Daily uk news Manchester Metropolitan University puts a TRIGGER warning on religious medieval text because of 'graphic' and 'upsetting' content PremierLeague-News.Com

PremierLeague-News.Com - History students at Manchester Metropolitan University will now be alerted to the potentially graphic content in a translation of the Miracles of the Hand of St James.

Daily uk news Manchester Metropolitan University puts a TRIGGER warning on religious medieval text because of 'graphic' and 'upsetting' content PremierLeague-News.Com

PremierLeague-News.Com - History students at Manchester Metropolitan University will now be alerted to the potentially graphic content in a translation of the Miracles of the Hand of St James.

Daily uk news Manchester Metropolitan University puts a TRIGGER warning on religious medieval text because of 'graphic' and 'upsetting' content PremierLeague-News.Com
03 August 2022 - 09:17

PremierLeague-News.Com - Breaking Sport Transfer News ! University professors have applied trigger warnings to an 800-year-old religious text because the miracles described could be 'graphic'. History students at Manchester Metropolitan University will now be alerted to the potentially graphic content in a translation of the Miracles of the Hand of St James - a medieval text that describes the alleged miracles attributed to the mummified hand of St James. Students set to study the historical text are first told: 'Warning. Some of the miracles can be pretty graphic and may be off-putting to some.' Staff also flagged 'outdated' language in the 1970s translation from Latin by Professor Brian Kemp which is 'now considered offensive', according to the warning note seen by The Telegraph. History students at Manchester Metropolitan University will now be alerted to the potentially graphic content in a translation of the Miracles of the Hand of St James - a medieval text that describes the alleged miracles attributed to the mummified hand of St James (pictured)Only one manuscript copy of the text survives, which is held in Gloucester Cathedral Library. One of the passages includes a description of a woman 'swollen with the disease of dropsy' who prays at St James's shrine in Reading Abbey until the 'pit of her stomach burst forth' and the 'floodgates of her bowels were opened'   RELATED ARTICLES Previous 1 Next 'We will not give up on Archie until the end': Mother of... What a relaxing BRAKE! Holidaymaker suffers nightmare... Share this article Share And another talks of a woman who 'coughed up a great deal of blood' before her foot, with toes at the heel and a heel at the toes, was healed.  Vomiting poison, encounters with demons and a mother losing her child during a difficult birth are all labeled as potentially upsetting for students.  But Professor Frank Furedi from the University of Kent says: 'Young people are invited to feel like patients rather than students.  Students set to study the historical text are first told: 'Warning. Some of the miracles can be pretty graphic and may be off-putting to some' Staff also flagged 'outdated' language in the 1970s translation from Latin by Professor Brian Kemp which is 'now considered offensive'. Pictured: Manchester Metropolitan University 'Instead of something that is done to entertain or illuminate, they are seen as something traumatising and damaging to mental health.' The supposed hand of St James the Apostle was brought to England by Queen Matilda and gifted in 1133 to Reading Abbey, where its healing qualities were attested to by the monks in a written miracula or log of miracles.The hand of St James was hidden and saved during the dissolution of the monasteries, and was recently displayed in Reading.A Manchester Metropolitan University spokesman said: 'Some of the Miracles can be pretty graphic and may be off putting to some. 'Miracle XXI in particular might be upsetting to some people (it deals with a woman surviving the stillbirth of her child). 'Also, Kemp wrote the article in 1970 and some of the language he uses, in reference to mental and physical health, is now outdated.'  'Graphic' passages from the religious text Miracle II (c. 1155)At about the same time a certain woman in the village of Earley became swollen with the disease of dropsy. Believing that the blessed James would hlep her, she came to Reading, on the eve of his nativity to call in her affliction upon God and the blessed apostle. At about the first vigil of the night, just as the monks were beginning matins, the aforesaid woman threw herself on the pavement of the presbytery and began to writhe and to have her inside stirred up from the very marrow for the sake of her health. Indeed, her very bowels were stirred up. She had passed some part of the night in this agony, when suddenly the pits of her stomach burst forth and the floodgates of her bowels were opened.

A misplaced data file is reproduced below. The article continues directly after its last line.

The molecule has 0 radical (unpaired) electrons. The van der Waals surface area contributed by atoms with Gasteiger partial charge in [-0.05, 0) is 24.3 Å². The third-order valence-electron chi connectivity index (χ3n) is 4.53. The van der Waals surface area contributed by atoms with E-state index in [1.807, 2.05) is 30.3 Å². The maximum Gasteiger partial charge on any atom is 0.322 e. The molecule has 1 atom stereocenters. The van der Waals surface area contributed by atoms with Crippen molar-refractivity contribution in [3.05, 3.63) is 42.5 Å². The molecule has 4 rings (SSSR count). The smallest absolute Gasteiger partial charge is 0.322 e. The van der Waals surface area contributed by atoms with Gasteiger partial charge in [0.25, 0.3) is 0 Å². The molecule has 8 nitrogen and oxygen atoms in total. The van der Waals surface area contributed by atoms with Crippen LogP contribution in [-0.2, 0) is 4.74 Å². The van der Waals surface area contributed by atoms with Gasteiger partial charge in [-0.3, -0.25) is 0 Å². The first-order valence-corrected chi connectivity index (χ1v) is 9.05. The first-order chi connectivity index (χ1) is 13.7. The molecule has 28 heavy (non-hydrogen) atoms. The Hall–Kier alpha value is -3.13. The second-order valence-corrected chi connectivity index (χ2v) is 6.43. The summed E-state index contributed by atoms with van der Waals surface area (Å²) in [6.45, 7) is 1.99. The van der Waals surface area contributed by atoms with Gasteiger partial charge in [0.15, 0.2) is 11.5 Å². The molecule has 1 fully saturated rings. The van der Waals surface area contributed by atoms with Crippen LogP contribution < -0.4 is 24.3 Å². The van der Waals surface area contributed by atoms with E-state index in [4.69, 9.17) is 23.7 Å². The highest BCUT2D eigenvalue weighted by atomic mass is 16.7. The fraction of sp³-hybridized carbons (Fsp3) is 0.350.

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. Before daybreak, before the night had run its full course, the mercy of the blessed James had been so efficacious that, when the woman's stomach was measure, to people's amazement it was found to be four handbreadths narrower than her own girdle. And so, restored to perfect health, she was eager to give thanks. The great crowd which had gathered for the feast day praised and glorified God for all the things which they had heard and seen. Miracle XX (Feb, 1173)At Estonie, near Seford, there lived a girl named Ysembela, daughter of John the fisherman... Her hand was shrunken and paralysed and hung motionless from her side close to her back. Her foot was bent round and incapable of acting as a foot, was so twisted that her main foot bones took the place of her heel, her toes were in the place of the bones, and the nails of her shoe were where her toes should have been...Her aunt exclaimed: 'Quick! Hurry as fast as you can and make haste to Reading. Take the only coin I have and when you get to Reading by yourself a candle with it.'She entered the church and when she had lit her candle the hand of the Lord came upon her and His spirit was troubled within her.She shook her hair about, banged her head and dashed her body against the stone with so little consideration for herself that one might have thought that she wished to destroy herself and extinguish what life was left in her. After about three hours it pleased the Lord to remedy her distress and put an end to her sickness. Miracle XXI (1154-89)Aquilina, daughter of Reginald de Courtenay and wife of Gilbert Basset, conceived and, after the normal period of pregnancy, came to the point of birth, but had not the strength to give birth. She was tormented by extreme agony of labour for some days and received no help or alleviation from the doctors she called nor from the medicines she tried...When she had been in labour for four days and had not given birth, only death seemed to remain and her end was thought to be rapidly approaching, chiefly because the fetus, being dead in her womb, had turned across her belly and made the mother's womb its own tomb, while one of its hands which had come out in birth continued to hang down for two days and could not be drawn back. In fact, it really looked like a dead body buried in a dying body, a corpse within a corpse, a child within its mother. Water of St James was brought to her from Reading and given to her to drink. This forestalled the onset of death and eased the agony of her labour, for immediately the sweetest sleep settled on her agonising torment and flowed over her anguish. And as she slept under its influence, unknowingly and feeling no pain, she gave birth and by the apostle's power escaped the jaws of death.   adverts.addToArray({"pos":"mpu_factbox"})Advertisement Read more: History students warned accounts of religious miracles may disturb them DM.later('bundle', function(){ DM.has('external-source-links', 'externalLinkTracker'); });